Monterey Jazz: a feast for the senses, balm for the soul

For three glorious nights and two days every year in September, the jazz center of the world isn’t New York City, Paris or New Orleans, but the dusty Monterey Fairgrounds. World class jazz musicians and their fans have been making the annual pilgrimage to Monterey for 53 years. The music commences on Friday night at four venues concurrently—two indoors, two outside—and continues on Saturday and Sunday from noon until after midnight. It’s impossible to hear everything. The quality and abundance of the music, enhanced by intimate interviews and a day devoted to youth bands, make Monterey one of the best jazz festivals anywhere.

But there’s more to Monterey Jazz than simply the sum of its many parts. Over the years, the artists have forged a rare bond with music lovers, many of whom have attended the festival for decades. Performing in Dizzy’s Den with guitar virtuosos Russell Malone and Romero Lubambo, jazz chanteuse Dianne Reeves (pictured) beamed that she felt so comfortable, it seemed as if she was performing in her living room. Needless to say, Reeves captivated the packed house with her inimitable phrasing and intimate personal anecdotes.

The Monterey Jazz Festival spans the jazz spectrum, with veterans like the perpetually youthful octogenarian drummer Roy Haynes and pianists Chick Corea and Ahmad Jamal mingled with talented young rising stars, showcased on Friday. Few in the audience knew quite what to expect from the quixotic Nellie McKey, dressed in a bright yellow thrift store frock and channeling Doris Day (her most recent album, “Normal as Blueberry Pie,” is a tribute to Doris). Alternately disarming and provocative, McKey was entirely mesmerizing, seamlessly mixing her Doris Day repertoire (“The Very Thought of You,” “Crazy Rhythm,” “Wonderful Guy”) with jaw-dropping ditties of her own, like “Mother of Pearl” (“Feminists don’t have a sense of humor…”). Remarkable and unforgettable.
Some jazz appeals to the intellect, but certain styles, like New Orleans jazz, are more visceral and challenge you not to move and tap your feet. Troy Andrews, aka Trombone Shorty, brought the Big Easy to Monterey in all its many musical flavors. Shorty gives his forebears like Professor Longhair their due, but also expresses what’s current in the bubbling gumbo of the Crescent City, stirring infectious funk and rhythm and blues tastefully into the heady mix. Shorty’s enthusiasm and his tight band had the jam-packed Garden Stage rocking—literally from our shaky perch on the aluminum bleachers.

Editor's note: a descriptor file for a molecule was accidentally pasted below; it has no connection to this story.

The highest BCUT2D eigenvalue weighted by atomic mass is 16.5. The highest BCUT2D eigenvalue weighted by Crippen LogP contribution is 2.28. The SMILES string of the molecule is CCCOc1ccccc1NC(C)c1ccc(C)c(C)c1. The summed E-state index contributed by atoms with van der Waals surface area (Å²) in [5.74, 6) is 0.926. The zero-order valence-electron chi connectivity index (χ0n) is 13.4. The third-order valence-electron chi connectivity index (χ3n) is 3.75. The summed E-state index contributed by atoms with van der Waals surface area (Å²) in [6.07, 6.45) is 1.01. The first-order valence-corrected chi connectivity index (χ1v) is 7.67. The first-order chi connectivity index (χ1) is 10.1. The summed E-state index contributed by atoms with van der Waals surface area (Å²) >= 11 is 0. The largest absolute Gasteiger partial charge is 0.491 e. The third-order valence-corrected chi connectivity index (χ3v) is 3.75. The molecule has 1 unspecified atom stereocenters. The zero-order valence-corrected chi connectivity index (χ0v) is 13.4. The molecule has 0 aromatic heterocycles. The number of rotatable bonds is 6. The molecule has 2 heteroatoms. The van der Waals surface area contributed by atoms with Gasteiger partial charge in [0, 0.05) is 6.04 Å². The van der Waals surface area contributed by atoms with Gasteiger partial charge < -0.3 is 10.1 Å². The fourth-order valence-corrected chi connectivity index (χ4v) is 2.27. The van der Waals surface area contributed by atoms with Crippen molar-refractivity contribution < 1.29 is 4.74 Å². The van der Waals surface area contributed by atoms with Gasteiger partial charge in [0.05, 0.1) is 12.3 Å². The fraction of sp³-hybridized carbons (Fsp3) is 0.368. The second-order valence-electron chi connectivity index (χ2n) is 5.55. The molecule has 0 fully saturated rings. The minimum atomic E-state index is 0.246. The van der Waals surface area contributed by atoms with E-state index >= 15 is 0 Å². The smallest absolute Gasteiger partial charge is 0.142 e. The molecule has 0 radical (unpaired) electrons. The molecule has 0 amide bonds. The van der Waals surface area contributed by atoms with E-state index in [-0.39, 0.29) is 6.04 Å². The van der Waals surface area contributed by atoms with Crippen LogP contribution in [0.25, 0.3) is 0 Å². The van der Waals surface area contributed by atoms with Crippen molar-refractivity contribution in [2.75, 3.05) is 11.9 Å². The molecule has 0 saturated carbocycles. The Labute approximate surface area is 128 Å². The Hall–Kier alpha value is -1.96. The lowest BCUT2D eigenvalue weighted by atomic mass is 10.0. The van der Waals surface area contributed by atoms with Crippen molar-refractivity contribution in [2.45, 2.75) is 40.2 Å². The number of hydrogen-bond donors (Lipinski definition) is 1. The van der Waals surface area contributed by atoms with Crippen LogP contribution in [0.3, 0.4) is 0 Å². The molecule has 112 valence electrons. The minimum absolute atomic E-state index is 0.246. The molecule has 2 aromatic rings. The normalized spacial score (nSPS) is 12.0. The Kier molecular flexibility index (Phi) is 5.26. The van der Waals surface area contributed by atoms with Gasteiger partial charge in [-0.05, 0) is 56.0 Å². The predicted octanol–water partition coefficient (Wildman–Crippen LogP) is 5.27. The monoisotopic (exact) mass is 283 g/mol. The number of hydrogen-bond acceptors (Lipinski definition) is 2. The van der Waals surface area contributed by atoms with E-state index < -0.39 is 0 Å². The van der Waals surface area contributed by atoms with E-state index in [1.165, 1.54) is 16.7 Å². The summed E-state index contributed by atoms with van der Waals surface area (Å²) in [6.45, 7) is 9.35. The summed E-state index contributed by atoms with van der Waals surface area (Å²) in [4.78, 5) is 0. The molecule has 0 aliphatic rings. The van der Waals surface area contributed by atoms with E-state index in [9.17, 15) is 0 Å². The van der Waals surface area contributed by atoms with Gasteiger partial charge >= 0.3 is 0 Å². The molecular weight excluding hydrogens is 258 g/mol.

Jazz fans need to fortify themselves for the long afternoons and evenings of music, and Monterey has plenty to offer, from Korean barbecue, fried chicken wings and fried catfish and barbecued ribs to funnel cakes and cinnamon buns made onsite. The sights and smells of the food court are almost irresistible. For the past few years, North Coast Brewery has been the exclusive beer vendor, and their beer is exceptional: Scrimshaw Pilsner, Red Seal Ale and Brother Thelonious Belgian-style ale are a tasty match with the diverse foods at the Monterey Jazz Festival food stalls. Brother Thelonious, for example, was unexpectedly delicious with a chewy cookie infused with dried cranberries. Co-owner Tom Allen and brew master Mark Ruedrich were on hand to discuss their beer.
Certainly the emphasis of Monterey Jazz is on the excellent music, but there’s more to the festival than that. It’s a consistent and reliable celebration of the human spirit, camaraderie and joie de vivre that’s more than welcome in our trying times.

Celebrate 200 years of beer at Oktoberfest by the Bay

This year marks the bicentennial of perhaps the most popular beer festival in the world. Oktoberfest began on Oct. 12, 1810, when Prince Ludwig of Bavaria (later crowned King Ludwig I) shared the celebration of his marriage to Princess Therese of Saxony-Hildburghausen with his subjects. Some 40,000 people attended the first Oktoberfest, which was highlighted by a horse race, an agricultural show and lots of beer.